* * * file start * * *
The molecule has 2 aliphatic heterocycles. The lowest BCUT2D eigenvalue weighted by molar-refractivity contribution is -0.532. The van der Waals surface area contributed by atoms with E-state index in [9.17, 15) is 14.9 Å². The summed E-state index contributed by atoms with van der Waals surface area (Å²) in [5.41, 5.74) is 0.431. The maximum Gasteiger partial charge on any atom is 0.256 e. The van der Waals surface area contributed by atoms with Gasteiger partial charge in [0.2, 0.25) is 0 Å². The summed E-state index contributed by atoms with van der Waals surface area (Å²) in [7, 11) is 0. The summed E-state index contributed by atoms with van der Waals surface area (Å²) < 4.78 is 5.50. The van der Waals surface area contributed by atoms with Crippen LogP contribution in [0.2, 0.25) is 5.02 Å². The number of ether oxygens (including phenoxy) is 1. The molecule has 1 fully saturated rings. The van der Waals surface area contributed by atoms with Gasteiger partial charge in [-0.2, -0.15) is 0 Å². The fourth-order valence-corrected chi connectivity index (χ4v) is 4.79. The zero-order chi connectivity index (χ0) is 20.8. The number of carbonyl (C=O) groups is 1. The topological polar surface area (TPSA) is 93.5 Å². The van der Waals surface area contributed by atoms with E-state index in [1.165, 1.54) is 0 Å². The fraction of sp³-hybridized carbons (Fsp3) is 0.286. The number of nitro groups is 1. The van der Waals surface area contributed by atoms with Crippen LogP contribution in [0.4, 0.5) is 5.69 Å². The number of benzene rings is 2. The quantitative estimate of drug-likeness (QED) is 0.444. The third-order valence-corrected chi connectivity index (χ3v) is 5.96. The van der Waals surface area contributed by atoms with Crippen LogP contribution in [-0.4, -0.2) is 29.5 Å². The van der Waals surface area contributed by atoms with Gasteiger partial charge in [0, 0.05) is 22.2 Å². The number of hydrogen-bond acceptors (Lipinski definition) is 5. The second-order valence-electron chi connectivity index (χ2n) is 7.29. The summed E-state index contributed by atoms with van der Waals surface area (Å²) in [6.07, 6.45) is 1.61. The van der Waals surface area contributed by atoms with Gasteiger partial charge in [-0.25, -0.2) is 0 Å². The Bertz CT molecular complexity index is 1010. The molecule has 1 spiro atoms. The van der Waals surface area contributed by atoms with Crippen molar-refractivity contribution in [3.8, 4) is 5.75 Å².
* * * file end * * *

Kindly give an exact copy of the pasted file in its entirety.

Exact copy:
The molecule has 2 aliphatic heterocycles. The lowest BCUT2D eigenvalue weighted by molar-refractivity contribution is -0.532. The van der Waals surface area contributed by atoms with E-state index in [9.17, 15) is 14.9 Å². The summed E-state index contributed by atoms with van der Waals surface area (Å²) in [5.41, 5.74) is 0.431. The maximum Gasteiger partial charge on any atom is 0.256 e. The van der Waals surface area contributed by atoms with Gasteiger partial charge in [0.2, 0.25) is 0 Å². The summed E-state index contributed by atoms with van der Waals surface area (Å²) in [7, 11) is 0. The summed E-state index contributed by atoms with van der Waals surface area (Å²) < 4.78 is 5.50. The van der Waals surface area contributed by atoms with Crippen LogP contribution in [0.2, 0.25) is 5.02 Å². The number of ether oxygens (including phenoxy) is 1. The molecule has 1 fully saturated rings. The van der Waals surface area contributed by atoms with Gasteiger partial charge in [-0.2, -0.15) is 0 Å². The fourth-order valence-corrected chi connectivity index (χ4v) is 4.79. The zero-order chi connectivity index (χ0) is 20.8. The number of carbonyl (C=O) groups is 1. The topological polar surface area (TPSA) is 93.5 Å². The van der Waals surface area contributed by atoms with E-state index in [1.165, 1.54) is 0 Å². The fraction of sp³-hybridized carbons (Fsp3) is 0.286. The number of nitro groups is 1. The van der Waals surface area contributed by atoms with Crippen LogP contribution in [0.4, 0.5) is 5.69 Å². The number of benzene rings is 2. The quantitative estimate of drug-likeness (QED) is 0.444. The third-order valence-corrected chi connectivity index (χ3v) is 5.96. The van der Waals surface area contributed by atoms with Crippen LogP contribution in [-0.4, -0.2) is 29.5 Å². The van der Waals surface area contributed by atoms with Gasteiger partial charge in [0, 0.05) is 22.2 Å². The number of hydrogen-bond acceptors (Lipinski definition) is 5. The second-order valence-electron chi connectivity index (χ2n) is 7.29. The summed E-state index contributed by atoms with van der Waals surface area (Å²) in [6.07, 6.45) is 1.61. The van der Waals surface area contributed by atoms with Gasteiger partial charge in [-0.25, -0.2) is 0 Å². The Bertz CT molecular complexity index is 1010. The molecule has 1 spiro atoms. The van der Waals surface area contributed by atoms with Crippen molar-refractivity contribution in [3.8, 4) is 5.75 Å².